Monday, 25 January 2010


More and more media stories are starting to focus on the international aid response in Haiti. Today the chief executive of the DEC Brendan Gormley has rebutted accusations in the Lancet that aid agencies were “jostling for position”. The head of the Italian response to the L’Aqulia earthquake last year has also criticised the “vanity parade” of the aid community.

There are several reasons for this increasing focus. Criticism of the speed of response is not surprising given the overwhelming need of the people of Haiti and the close attention of the wider world. No response could possibly have been rapid enough.

In addition, the army of journalists in Haiti need stories. Witness the varying hysterical reports last week about the rise of looting and mob violence in the wake of the earthquake. (More down to earth reports pointed out that there was in fact less street violence following the quake than before.) Aid not getting through makes for a great story too.

However these stories do have the potential to damage reputations. It is at times like this when our sector comes under increased scrutiny that we must strive for the highest standards in accountability and transparency.

Haiti poses very particular challenges for aid organisations because of the void of leadership and infrastructure. Doubtless there have been avoidable delays and doubtless the efforts could be better coordinated. The BBC has run a story explaining how the DEC prioritise their work, and usefully challenges the notion of "jostling for position". But it is imperative that the organisations on the ground must do all they can to communicate effectively what they are doing, the challenges they are facing and the difference they have been able to make.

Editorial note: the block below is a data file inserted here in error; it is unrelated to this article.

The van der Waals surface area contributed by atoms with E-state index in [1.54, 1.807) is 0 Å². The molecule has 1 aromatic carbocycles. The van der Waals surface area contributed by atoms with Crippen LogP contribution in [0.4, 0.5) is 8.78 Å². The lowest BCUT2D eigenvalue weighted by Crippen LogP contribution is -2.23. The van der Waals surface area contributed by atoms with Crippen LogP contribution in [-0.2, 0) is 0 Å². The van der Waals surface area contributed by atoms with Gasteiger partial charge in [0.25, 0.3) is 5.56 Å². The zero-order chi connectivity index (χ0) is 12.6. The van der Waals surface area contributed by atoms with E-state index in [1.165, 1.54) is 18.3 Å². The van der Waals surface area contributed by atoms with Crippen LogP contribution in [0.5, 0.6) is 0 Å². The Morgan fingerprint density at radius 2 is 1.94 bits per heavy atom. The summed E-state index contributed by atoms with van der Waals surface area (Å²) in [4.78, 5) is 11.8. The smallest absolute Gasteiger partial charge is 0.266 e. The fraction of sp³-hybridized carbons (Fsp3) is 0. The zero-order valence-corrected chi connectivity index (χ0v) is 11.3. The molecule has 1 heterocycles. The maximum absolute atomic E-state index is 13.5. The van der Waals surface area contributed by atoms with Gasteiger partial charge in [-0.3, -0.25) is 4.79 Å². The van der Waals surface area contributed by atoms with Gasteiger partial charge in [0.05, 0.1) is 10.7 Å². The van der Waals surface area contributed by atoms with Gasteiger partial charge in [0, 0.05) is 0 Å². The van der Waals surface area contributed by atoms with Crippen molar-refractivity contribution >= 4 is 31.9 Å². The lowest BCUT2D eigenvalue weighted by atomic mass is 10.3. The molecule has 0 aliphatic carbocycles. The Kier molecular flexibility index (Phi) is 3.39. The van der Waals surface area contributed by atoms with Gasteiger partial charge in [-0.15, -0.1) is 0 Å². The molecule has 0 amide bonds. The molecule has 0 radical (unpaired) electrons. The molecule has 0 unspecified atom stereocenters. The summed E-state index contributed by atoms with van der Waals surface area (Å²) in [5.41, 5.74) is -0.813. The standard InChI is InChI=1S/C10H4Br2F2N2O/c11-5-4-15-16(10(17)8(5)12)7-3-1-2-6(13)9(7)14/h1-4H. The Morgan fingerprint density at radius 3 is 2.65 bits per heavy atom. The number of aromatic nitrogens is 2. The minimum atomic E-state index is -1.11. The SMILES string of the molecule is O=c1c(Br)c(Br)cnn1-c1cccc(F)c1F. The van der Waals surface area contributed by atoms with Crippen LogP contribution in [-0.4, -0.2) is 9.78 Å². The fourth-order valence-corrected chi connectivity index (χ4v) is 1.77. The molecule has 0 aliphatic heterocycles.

There is varying amounts of detail from the websites of DEC members about their work in Haiti. Some say very little about how they have been mobilizing or what money has been spent on. Others are much more detailed. I was particularly interested in Merlin (as a very good friend of mine works for them in Liberia). I thought their updates were good and they have also been using twitter effectively. I am also following one of their staff (@AlexforMerlin) from Haiti.

It’s easier than ever for charities to communicate effectively with donors and other stakeholders in almost real time. While we mustn’t get caught in a game of responding to every negative press report, we must strive to tell the stories of our work as fully and as honestly as possible. The international aid community has generally been ahead of much of the domestic sector in terms of transparency, it needs to continue to push the boundaries.

Thursday, 21 January 2010

Compacted Compact

Since the launch of the refreshed Compact in December the voluntary agreement between the sector and government has come in for some serious stick.

This week an open letter from the National Coalition for Independent Action was sent to my boss and to the leaders of the other main national umbrella bodies. It called the Compact a “fig leaf for unequal power relationships”, and declares that the relationship between the state and the sector is “in crisis right now”.

At the same time a number of other key players in the sector have been criticising the value of the Compact; the high profile breach by the very same government department which is supposed to champion the agreement hasn’t helped. Two national umbrella bodies, the Community Sector Coalition and Voice 4 Change England have expressed their dissatisfaction with the revised version.

It is true that in the twelve years since the compact was first envisaged it has not completely changed the world. Statutory agencies still sometimes treat the sector badly. However memories in our sector are short. The Compact has made a huge difference to the relationship between government and the sector if for no other reason than it has created a common agenda for the two parties to develop their relationships.